Ron Rosenbaum, Writer

July 18, 2008

I Won't Go See Batman Because I Can't Stand " Super-hero Movies

Filed under: Uncategorized — ronrosenbaumwriter @ 7:45 am

Sorry, I don’t care how “dark’ and “deeply sophisticated” pop culture critics” call it, how deeply darkly and darkly and deeply serious they want us to believe it is, so they can reserve both their aura of intellectual sophistication and their pop cult street cred, . I don’t care how “iconic” comic book heroes have become. At a certain point even super aware cultural critics like myself who revel in rock and tv have to draw a line, however lonely it is on this side of it. I’ve always thought one sure way of spotting a pseud when it comes to cultural critics is the over-praise he or she devotes to comic book super hero movies.

Have you ever in your life seen alleged cultural critics mimic each other or try to out do each other in terrifiedly telling us how horrifically dark the new Batman: The Dark Knight will be. (it opens today). Why it even has “dark” in the title Knight(Knight=night, get it) for the clueless, but the air off over-over excitement, over statement, over-gush that has preceded this film is vritually sickening in its athletic self mimicry.

Oooh. it’s a comic book franchise but it’s like, really, really dark. Scary kids! But (don’t tell the kids) it’s really made for subtler sophisticated adults like us our nations staunch and hardy pop culture critics who can look into the heart of darkness and see…Batman.

Oh right, it’s got Heath Ledger and he plays a scary clown. Whoever would have thought of it before, a scary clown. Clowns are suosed to be funny! So ironic!! He’s already been handed not just a posthumous Oscar but pretty much a Nobel prize for Scary Clowns.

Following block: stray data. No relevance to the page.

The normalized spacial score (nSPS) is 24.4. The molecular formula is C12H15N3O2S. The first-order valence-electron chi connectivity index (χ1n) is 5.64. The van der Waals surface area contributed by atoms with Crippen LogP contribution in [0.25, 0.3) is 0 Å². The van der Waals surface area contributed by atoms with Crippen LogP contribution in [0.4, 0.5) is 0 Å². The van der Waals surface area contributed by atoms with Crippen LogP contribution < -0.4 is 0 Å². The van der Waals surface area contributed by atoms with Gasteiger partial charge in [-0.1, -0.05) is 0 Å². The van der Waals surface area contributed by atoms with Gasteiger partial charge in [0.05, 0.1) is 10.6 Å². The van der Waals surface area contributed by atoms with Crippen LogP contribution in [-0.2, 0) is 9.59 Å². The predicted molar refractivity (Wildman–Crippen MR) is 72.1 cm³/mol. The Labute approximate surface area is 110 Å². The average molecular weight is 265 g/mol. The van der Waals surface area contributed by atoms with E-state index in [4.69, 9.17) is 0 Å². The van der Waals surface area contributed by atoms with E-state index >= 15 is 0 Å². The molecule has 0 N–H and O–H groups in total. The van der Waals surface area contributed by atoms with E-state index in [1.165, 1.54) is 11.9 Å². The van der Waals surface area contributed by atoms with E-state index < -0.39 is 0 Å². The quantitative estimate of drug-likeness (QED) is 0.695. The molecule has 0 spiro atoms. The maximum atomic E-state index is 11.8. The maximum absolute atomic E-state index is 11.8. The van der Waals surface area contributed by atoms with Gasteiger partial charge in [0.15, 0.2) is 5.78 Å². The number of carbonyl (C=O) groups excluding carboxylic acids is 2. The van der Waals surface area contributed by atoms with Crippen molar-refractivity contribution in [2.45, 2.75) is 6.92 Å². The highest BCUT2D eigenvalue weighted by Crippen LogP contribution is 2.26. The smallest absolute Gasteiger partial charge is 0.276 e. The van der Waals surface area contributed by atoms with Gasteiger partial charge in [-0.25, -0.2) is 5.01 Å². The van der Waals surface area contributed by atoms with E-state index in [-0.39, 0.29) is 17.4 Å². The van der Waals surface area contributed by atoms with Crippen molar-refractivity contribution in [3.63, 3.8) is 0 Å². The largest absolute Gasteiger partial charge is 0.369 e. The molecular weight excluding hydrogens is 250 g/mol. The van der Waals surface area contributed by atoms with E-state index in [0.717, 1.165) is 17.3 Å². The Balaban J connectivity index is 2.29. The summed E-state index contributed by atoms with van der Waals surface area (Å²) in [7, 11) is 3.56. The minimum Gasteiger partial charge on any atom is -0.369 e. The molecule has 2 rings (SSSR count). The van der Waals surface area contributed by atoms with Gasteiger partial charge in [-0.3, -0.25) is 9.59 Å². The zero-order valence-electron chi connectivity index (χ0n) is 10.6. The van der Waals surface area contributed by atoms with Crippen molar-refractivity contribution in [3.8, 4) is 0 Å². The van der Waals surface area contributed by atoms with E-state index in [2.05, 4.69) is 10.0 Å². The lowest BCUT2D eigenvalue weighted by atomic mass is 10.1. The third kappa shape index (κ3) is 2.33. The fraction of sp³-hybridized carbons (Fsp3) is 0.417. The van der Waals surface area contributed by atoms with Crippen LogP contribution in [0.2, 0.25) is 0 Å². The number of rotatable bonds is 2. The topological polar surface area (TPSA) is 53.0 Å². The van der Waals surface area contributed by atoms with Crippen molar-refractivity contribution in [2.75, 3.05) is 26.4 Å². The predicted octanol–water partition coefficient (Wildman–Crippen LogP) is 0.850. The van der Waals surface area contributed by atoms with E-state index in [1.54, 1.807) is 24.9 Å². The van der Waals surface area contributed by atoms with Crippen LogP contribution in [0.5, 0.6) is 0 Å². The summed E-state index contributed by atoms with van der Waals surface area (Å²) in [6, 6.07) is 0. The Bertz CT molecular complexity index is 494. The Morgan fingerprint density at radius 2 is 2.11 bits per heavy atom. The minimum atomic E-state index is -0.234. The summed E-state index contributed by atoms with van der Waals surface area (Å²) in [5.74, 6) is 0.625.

Jeez. go read a book or something (remember them). or see a brilliant smart, truly dark movie (Double Indemnity, Chinatown again. It’s sad to see desparate critics so undernourished by crap international CGI fare and super advanced cartoons that they clutch for dear life onto something that is marketed to them by clever studio as “dark”. You could watch the advance hype build and the suckers all climb on the choo choo to “darkness”. Sad that one has to depend on something like this to be the intellectual high point of your (writing) summer. At least the audiences have, you know, lives. It’s not their profession to take this seriously. (That’s dark.)

But it goes beyond just this film, which by the way, I’m sure is very, very dark. It probably makes Dostoevesky look like Archie&Veronica. But why not give the big D. himself a try first, (or at least Conrad) then you might get a sense of proportion. Wouldn’t be blown away by a comic book movie.

Still I must admit that it’s not just Batman or super hero movies: I hate all super heroes in general, in particular the cult of super hero comics as Something More than they are, fun for kids. Don’t get me wrong I read Superman comix as a kid, but the only thing I took away from it that was anyway original or thought provoking was the concept of “Bizarro world”–the badly drawn, cracked mirror image of the comic book “real world”. In Bizarro world super powers are all a joke.